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Thread: NHBST RCI crossmatching terminology

  1. #1
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    Oct 2018
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    Lightbulb NHBST RCI crossmatching terminology

    Hi,

    I have a question, I am wondering if everyone is happy with the terminology that NHSBT RCI labs use for crossmatched red cells?

    We recently had a case which could of led to a potentially serious transfusion reaction twice in a week as blood was sent to us as ‘suitable’ but not all the work had been completed and on both occasions the blood was very unsuitable. Luckily our BMSs held their ground at detecting and escalating serious incompatibilities, anti-Jsb, anti-S, anti-D and possible anti-Fya were detected by IBGRL over the following week. Then a serologically compatible unit was sent but still labelled ‘suitable’. It was a difficult case with limited information available as the patient was from overseas and the NHSBT were incredibly helpful, however I feel that the terminology used by NHSBT is very vague and uninformative to our BMS staff actually issuing the units.

    What does everyone think and could there be a better way?

    Donna
    Last edited by Donna; 24th Oct 2018 at 03:39 PM.

  2. #2
    Hi Donna

    I can't comment on NHSBT terminology, but from your description, this case "could" be reportable to MHRA on SABRE. Have you reported it? If not, please do and I can assess the detail more closely. Or, call me should you wish to discuss first.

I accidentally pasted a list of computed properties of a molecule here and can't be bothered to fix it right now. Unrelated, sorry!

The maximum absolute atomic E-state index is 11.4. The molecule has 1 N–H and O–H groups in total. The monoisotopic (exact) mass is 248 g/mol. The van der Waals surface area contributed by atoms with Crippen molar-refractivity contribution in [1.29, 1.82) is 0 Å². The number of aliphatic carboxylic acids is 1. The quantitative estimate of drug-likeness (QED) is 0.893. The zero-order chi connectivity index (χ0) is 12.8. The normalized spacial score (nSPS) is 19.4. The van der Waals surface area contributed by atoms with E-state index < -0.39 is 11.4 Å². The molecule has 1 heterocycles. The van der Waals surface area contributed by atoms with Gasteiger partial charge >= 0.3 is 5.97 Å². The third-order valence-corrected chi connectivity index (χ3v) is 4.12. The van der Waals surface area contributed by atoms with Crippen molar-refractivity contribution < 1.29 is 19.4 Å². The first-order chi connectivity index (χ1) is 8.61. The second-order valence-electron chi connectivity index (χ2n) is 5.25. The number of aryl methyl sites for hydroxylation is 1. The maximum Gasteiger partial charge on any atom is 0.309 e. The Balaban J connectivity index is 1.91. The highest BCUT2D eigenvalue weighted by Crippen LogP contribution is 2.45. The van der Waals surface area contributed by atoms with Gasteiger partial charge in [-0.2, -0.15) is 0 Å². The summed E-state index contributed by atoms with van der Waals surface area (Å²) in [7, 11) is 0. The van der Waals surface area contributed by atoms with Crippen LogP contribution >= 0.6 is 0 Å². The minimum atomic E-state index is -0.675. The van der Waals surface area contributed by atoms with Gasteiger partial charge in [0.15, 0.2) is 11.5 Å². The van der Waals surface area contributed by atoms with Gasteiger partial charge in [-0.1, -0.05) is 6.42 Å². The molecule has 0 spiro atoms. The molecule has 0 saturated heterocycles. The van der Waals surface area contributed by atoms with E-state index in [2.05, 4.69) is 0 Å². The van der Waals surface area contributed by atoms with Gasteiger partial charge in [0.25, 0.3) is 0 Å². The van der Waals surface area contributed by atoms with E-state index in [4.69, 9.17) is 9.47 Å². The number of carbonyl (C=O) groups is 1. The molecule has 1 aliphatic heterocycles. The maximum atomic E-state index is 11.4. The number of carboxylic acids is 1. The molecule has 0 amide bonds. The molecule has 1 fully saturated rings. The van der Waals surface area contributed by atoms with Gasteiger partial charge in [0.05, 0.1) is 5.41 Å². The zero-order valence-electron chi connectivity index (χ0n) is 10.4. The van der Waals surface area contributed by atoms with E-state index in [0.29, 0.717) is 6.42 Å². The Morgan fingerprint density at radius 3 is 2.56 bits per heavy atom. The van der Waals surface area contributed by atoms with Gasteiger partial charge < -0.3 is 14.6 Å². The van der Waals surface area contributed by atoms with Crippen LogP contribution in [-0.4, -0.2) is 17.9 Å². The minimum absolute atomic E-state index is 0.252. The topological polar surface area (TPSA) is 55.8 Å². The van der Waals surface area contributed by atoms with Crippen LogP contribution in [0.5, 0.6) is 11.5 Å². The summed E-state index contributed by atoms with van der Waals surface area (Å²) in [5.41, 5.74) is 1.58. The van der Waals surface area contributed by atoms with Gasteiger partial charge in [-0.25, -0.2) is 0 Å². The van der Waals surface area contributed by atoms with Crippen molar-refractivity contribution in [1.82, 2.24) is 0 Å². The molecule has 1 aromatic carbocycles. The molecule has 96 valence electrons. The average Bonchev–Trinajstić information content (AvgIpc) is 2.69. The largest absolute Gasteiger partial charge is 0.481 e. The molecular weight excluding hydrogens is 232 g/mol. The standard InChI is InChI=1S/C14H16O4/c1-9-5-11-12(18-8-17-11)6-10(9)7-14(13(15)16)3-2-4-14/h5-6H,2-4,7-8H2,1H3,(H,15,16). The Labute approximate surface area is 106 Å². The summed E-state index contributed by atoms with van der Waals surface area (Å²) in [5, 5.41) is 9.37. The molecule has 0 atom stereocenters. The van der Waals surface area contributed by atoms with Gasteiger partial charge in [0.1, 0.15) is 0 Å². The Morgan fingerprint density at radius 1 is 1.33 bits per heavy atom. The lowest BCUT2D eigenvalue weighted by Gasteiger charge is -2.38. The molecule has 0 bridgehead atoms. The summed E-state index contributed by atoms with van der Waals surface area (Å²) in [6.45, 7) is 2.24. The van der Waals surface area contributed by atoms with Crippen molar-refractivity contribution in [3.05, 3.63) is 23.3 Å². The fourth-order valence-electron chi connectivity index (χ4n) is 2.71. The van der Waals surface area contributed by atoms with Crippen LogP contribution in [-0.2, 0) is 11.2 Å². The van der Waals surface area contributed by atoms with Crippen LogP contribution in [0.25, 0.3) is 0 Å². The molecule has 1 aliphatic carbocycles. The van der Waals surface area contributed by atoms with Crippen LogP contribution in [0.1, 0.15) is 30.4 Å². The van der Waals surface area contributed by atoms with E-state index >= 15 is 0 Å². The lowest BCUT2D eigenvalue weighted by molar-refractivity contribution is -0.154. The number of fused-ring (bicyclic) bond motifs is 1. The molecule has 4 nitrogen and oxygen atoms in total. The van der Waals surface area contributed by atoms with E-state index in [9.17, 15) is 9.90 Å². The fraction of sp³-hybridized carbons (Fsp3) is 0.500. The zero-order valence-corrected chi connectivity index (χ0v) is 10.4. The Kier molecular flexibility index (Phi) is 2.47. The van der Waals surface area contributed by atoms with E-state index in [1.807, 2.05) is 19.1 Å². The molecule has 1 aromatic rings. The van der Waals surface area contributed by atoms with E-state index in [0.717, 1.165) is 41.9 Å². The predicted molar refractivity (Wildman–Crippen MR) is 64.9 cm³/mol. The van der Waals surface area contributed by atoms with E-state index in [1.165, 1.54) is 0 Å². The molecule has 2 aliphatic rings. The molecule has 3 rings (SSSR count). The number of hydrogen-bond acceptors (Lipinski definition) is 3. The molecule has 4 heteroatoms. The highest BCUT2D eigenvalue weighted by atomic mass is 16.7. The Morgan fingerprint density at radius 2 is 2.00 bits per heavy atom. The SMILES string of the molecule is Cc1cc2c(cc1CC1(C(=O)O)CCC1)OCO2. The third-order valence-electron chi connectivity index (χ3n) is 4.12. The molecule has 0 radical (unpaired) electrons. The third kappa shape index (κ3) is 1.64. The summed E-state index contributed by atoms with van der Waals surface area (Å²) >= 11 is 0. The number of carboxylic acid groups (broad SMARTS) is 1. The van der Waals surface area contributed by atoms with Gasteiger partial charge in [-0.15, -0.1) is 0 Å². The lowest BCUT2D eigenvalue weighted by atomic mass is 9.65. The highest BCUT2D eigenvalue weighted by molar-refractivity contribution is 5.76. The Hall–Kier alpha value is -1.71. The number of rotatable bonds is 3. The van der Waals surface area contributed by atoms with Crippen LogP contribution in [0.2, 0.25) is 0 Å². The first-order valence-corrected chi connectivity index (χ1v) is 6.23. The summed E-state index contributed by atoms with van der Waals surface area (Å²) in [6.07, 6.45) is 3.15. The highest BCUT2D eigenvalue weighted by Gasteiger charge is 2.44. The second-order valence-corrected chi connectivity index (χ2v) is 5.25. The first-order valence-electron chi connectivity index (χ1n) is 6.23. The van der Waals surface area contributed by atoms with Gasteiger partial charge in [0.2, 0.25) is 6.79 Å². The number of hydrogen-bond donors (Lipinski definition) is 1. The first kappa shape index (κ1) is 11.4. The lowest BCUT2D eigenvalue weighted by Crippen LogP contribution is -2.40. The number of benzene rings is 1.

Thanks

    Chris

  3. #3
    Forum Member
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    Oct 2018
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    Thanks Chris

    I just had a chat with Mike about it.

    Donna

  4. #4
    No problem - I was on another call when you called.



    As a general point, if a reporter is unsure whether to report a problem or not, it's always good to report with all the detail so we can assess and follow up with third parties. Then I can make decisions about whether the third party should report or not and whether to exclude the original reporter's report based on the info provided.

    Also, always happy to take calls to discuss and emails.

  5. #5
    Forum Member
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    Nov 2016
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    Surrey, UK
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    Hi Donna,
    Would also be useful to contact your local RCi about their terminology.

    The blood you describe is probably from frozen rare stocks and may have been sent to you as antigen negative to the known antibodies, though not necessarily serologically compatible, hence sent as suitable.


    As always it is a clinical decision based on patient condition to transfuse blood, regardless of antibodies being present. I remember a case from long ago when there was a delay transfusing a severely anaemic post-partum patient with emergency blood, due to presence of enzyme-only reacting Anti-E, and a decision made that more suitable R1R1 units should be used. Prior to the blood being received the patient arrested and died.

    bw

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